DÄ internationalArchive7/2013Unanswered Questions
LNSLNS

The study reported by Kutschmann and colleagues (1) of the discriminative ability of a minimum caseload of 30 cases per year shows that minimum caseload reflects differences in the quality of care given by different hospitals to an unsatisfactory degree.

However, the study has methodological weaknesses. In calculating the logistic regression model, the authors did not consider the different levels of data (individual level and hospital level), and cluster effects were not corrected for. This may result in an overestimate of the association between caseload and mortality; for this reason, a multilevel model would have been more suitable (2).

Furthermore, some questions remain unanswered after reading the article. In addition to the effect of caseload on the mortality of preterm infants, it would have been interesting to investigate the extent to which the caseload of < 30 is even of relevance in explaining the different mortality rates at different hospitals. To this end one would have to calculate the proportion of overall mortality that is due to hospital-specific factors and not to individual factors, and determine how much of the proportion of hospital-specific factors is explained by the caseload. This can also be shown in a multilevel model (3). The relevance of several other quality indicators mentioned in the article—such as staffing structures and equipment—could also be captured in such a model.

Furthermore it would have been interesting not only to investigate the discriminative ability of a minimum caseload of 30 cases/year but also the degree to which a useful threshold value can be deduced at all. The possible model for this could be a study by the Institute for Quality and Efficiency in Health Care (Institut für Qualität und Wirtschaftlichkeit im Gesundheitswesen, IQWiG) of the threshold values for total knee joint endoprosthesis (4).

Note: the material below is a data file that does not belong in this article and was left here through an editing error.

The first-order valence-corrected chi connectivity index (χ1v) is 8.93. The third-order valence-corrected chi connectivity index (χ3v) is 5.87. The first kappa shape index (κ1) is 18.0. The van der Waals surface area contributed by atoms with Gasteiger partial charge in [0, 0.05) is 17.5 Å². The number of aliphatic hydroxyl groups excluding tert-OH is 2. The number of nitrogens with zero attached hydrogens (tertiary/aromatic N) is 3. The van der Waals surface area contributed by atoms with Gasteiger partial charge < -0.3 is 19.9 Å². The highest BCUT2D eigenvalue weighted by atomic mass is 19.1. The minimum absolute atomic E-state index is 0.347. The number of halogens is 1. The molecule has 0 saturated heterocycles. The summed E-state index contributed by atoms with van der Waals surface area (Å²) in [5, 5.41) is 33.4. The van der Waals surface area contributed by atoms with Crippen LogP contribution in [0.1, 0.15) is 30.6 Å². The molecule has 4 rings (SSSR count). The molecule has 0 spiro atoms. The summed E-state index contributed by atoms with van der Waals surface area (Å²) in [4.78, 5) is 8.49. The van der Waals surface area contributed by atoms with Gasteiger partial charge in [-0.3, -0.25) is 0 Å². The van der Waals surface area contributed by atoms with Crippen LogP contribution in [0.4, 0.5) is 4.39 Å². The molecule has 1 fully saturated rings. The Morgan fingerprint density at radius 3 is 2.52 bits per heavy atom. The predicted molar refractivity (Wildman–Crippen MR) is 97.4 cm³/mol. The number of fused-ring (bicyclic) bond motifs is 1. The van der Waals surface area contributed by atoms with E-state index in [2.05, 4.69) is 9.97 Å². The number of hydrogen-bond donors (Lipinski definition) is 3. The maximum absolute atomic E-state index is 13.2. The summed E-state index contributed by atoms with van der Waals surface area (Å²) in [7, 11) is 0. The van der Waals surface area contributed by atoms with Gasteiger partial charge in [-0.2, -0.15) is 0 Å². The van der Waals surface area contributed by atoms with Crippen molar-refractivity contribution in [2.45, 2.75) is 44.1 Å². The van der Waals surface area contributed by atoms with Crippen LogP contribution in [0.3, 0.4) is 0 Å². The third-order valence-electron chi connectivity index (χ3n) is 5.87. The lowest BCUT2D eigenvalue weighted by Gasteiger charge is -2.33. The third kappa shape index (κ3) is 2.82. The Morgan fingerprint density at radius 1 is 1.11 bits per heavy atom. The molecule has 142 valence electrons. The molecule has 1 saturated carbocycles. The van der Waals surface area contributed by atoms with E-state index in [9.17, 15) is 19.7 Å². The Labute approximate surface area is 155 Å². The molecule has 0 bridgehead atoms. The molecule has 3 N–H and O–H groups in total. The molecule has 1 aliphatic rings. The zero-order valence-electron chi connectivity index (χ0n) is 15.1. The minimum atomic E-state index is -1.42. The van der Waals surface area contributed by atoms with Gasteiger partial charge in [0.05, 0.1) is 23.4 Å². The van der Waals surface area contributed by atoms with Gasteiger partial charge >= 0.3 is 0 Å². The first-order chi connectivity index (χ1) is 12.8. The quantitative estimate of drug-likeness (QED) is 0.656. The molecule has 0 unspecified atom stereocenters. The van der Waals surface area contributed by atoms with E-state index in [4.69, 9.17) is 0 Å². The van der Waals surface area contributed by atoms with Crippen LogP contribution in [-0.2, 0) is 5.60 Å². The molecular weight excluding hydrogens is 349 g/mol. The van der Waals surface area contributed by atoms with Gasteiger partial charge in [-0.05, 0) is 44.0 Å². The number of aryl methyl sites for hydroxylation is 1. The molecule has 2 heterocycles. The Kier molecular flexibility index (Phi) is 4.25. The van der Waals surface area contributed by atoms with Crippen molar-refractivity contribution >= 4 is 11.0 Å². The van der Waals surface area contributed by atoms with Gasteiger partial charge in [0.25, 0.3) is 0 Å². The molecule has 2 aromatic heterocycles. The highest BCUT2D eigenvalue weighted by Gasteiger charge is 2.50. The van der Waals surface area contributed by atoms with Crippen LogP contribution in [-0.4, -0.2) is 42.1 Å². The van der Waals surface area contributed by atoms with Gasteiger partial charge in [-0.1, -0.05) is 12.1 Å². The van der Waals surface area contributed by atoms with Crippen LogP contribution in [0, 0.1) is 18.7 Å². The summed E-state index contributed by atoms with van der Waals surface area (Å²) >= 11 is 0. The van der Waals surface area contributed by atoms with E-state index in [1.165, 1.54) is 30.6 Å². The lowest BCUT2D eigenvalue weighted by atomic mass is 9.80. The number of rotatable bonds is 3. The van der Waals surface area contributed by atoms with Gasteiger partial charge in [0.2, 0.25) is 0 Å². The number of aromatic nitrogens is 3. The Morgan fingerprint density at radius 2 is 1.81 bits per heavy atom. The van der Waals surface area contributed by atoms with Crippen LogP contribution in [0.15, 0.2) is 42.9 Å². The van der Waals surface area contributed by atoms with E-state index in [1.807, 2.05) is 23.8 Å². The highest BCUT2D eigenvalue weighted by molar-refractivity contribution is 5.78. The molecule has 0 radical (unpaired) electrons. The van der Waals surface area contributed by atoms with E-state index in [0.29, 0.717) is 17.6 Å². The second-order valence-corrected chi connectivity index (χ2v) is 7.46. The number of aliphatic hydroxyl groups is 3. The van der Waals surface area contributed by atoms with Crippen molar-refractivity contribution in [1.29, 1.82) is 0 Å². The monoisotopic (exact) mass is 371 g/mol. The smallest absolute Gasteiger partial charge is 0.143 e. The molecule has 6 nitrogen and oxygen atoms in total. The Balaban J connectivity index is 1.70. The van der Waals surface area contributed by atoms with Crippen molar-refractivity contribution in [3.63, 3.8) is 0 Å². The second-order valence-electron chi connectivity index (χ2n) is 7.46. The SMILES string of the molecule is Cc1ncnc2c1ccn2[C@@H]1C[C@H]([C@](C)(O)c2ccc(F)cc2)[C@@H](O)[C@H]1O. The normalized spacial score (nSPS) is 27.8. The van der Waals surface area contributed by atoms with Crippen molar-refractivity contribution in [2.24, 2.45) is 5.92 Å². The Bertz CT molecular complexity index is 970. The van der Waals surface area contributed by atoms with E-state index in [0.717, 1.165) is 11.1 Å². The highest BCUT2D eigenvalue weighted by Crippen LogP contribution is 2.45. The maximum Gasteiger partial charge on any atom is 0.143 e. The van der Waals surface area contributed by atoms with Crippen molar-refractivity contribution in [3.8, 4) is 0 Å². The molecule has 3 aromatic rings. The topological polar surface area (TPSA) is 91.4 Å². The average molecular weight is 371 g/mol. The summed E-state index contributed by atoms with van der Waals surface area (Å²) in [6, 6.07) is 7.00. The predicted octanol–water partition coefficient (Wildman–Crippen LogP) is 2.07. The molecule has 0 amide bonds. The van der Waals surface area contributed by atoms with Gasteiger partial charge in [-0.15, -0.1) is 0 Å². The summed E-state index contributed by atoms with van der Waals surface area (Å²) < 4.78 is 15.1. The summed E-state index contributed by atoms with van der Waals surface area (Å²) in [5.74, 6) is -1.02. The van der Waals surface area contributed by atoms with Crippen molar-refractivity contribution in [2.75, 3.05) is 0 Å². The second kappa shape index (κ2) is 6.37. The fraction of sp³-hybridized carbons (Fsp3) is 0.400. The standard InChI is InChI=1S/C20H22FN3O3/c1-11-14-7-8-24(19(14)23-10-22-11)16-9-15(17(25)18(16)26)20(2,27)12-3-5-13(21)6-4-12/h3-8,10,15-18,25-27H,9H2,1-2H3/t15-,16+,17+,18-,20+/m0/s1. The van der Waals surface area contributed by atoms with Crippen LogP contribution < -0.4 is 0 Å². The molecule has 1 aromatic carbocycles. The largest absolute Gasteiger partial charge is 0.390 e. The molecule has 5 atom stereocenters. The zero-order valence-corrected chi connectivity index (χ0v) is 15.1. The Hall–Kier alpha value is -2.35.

DOI: 10.3238/arztebl.2013.0117a

Dr. med. Melanie Eßer, MPH
Bayerische Arbeitsgemeinschaft für Qualitätssicherung, München

Prof. Dr. med. Rüdiger von Kries, Institut für Soziale Pädiatrie und Jugendmedizin, Ludwig-Maximilians-Universität München

Prof. Dr. rer. nat. Ulrich Mansmann

Institut für Medizinische Informationsverarbeitung, Biometrie und Epidemiologie, Ludwig-Maximilians-Universität München

Conflict of interest statement
The authors declare that no conflict of interest exists.

1.
Kutschmann M, Bungard S, Kötting J, Trümner A, Fusch C, Veit C:
The care of preterm infants with birth weight below 1 250 g: risk-adjusted quality benchmarking as part of validating a caseload-based management system. Dtsch Arztebl Int 2012; 109(31–32): 519–26 VOLLTEXT
2.
Hox JJ: Why do we need special multilevel analysis techniques. Multilevel Analysis: Techniques and Applications. New Jersey: Lawrence Erlbaum Associates 2002.
3.
Snijders TAB, Bosker RJ: Discrete dependent variables: In: Multilevel analysis. An introduction to basic and advanced multilevel modeling. 2nd edition. London: Sage Publications 2012; 289–322.
4.
IQWiG: Entwicklung und Anwendung von Modellen zur Berechnung von Schwellenwerten bei Mindestmengen für die Knie-Totalendoprothese. Abschlußbericht B05/01a. Köln: Institut für Qualität und Wirtschaftlichkeit im Gesundheitswesen (IQWiG), 2005.
1.Kutschmann M, Bungard S, Kötting J, Trümner A, Fusch C, Veit C:
The care of preterm infants with birth weight below 1 250 g: risk-adjusted quality benchmarking as part of validating a caseload-based management system. Dtsch Arztebl Int 2012; 109(31–32): 519–26 VOLLTEXT
2.Hox JJ: Why do we need special multilevel analysis techniques. Multilevel Analysis: Techniques and Applications. New Jersey: Lawrence Erlbaum Associates 2002.
3.Snijders TAB, Bosker RJ: Discrete dependent variables: In: Multilevel analysis. An introduction to basic and advanced multilevel modeling. 2nd edition. London: Sage Publications 2012; 289–322.
4.IQWiG: Entwicklung und Anwendung von Modellen zur Berechnung von Schwellenwerten bei Mindestmengen für die Knie-Totalendoprothese. Abschlußbericht B05/01a. Köln: Institut für Qualität und Wirtschaftlichkeit im Gesundheitswesen (IQWiG), 2005.

Info

Specialities